Townsend’s Warbler


Townsend’s Warbler

Dynamic flashes of yellow and black flitting through the treetops and leafy bushes announce the presence of a vibrantly colorful winter visitor, the Townsend’s Warbler. At a less than 5” in length, this diminutive, active feeder continuously gleans insects, spiders and moth larvae from the leaves and branches in densely forested environments. It travels about woodlands in mixed-species flocks throughout its wintering grounds.

A confirmed sighting of a Townsend’s Warbler might well coincide with the viewing of a distant or closely related warbler species similarly gleaning insects in the forest canopy. It has been noted that the Townsend’s Warbler can often switch to a nectar-rich diet on its wintering grounds, particularly favoring “honeydew,” a sugary substance produced by scale insects. Individuals will fiercely defend territories around trees infested with these insects. These warblers can also feed on berries, and sometimes visit bird feeders for suet and occasionally seeds.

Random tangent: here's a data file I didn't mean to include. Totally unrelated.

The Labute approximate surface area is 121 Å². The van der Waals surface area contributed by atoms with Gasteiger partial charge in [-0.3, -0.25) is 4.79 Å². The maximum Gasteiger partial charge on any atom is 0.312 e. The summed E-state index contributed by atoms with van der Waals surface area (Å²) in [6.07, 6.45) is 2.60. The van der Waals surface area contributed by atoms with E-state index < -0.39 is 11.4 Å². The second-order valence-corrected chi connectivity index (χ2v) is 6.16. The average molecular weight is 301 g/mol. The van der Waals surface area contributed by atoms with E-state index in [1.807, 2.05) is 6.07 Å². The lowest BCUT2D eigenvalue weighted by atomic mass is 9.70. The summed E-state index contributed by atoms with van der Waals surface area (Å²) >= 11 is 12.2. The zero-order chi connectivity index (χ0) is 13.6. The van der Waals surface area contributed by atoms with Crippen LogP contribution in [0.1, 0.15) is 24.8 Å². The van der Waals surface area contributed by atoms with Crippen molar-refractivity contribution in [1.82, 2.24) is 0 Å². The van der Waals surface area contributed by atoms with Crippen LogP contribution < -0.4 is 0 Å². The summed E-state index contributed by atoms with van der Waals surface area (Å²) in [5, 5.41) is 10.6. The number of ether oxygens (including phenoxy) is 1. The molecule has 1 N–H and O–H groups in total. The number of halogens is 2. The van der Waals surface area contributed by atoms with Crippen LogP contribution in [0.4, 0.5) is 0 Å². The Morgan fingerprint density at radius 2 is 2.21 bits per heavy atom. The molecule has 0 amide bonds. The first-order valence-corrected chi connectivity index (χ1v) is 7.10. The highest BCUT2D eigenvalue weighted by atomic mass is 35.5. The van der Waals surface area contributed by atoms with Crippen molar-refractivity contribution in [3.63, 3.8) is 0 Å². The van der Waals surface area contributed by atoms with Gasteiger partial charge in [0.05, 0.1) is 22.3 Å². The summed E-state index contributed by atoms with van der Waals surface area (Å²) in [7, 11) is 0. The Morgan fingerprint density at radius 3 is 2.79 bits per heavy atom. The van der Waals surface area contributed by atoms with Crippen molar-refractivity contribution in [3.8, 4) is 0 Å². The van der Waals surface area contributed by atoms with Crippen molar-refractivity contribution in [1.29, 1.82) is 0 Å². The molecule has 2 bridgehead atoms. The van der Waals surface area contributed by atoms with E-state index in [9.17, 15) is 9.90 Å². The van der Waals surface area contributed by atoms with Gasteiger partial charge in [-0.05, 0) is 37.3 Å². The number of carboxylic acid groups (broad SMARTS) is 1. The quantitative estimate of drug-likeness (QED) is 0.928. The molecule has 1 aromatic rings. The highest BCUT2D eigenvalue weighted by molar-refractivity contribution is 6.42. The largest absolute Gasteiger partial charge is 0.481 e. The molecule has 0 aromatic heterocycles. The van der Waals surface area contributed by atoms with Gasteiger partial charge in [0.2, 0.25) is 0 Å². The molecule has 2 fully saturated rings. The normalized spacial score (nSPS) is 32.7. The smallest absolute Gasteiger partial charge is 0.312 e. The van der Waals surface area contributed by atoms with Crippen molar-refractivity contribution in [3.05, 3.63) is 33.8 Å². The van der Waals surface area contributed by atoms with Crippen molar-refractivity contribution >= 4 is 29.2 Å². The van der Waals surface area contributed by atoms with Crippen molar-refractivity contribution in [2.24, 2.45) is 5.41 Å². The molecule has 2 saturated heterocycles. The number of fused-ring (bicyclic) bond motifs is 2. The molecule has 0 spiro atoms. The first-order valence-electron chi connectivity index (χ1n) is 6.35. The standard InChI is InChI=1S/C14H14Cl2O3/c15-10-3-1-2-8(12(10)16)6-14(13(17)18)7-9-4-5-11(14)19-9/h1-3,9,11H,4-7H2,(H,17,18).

The male Townsend’s Warbler is distinguished by its striking black and rich yellow head, yellow underparts and striped sides. The female is separated by its largely yellow, not black throat and a well defined dark patch on a yellow face. The Townsend’s Warbler’s northern, summer breeding grounds range from Alaska to Washington, Idaho and Wyoming. It overwinters from Oregon south to Central America with a significant presence in Coastal California forests and parklands.

We find it in our own tree filled neighborhoods and parks from late September through April when hormonal changes compel a hasty return to northern and mountainous coniferous forests to breed anew.

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Betty Kanne

Betty Kanne is a passionate birder based in Huntington Beach, California, known for her captivating "Bird of the Month" features authored for the HB Tree Society. With a keen eye and a deep appreciation for avian life, Betty brings to life the diverse array of bird species that call the Huntington Beach area home.

Betty's contributions play a vital role in raising awareness about the importance of birds in our ecosystems. Her dedication to sharing her knowledge and enthusiasm for birding inspires others to engage with nature and become stewards of their local environment, fostering a deeper connection between the community and the rich avian diversity of Huntington Beach, California.

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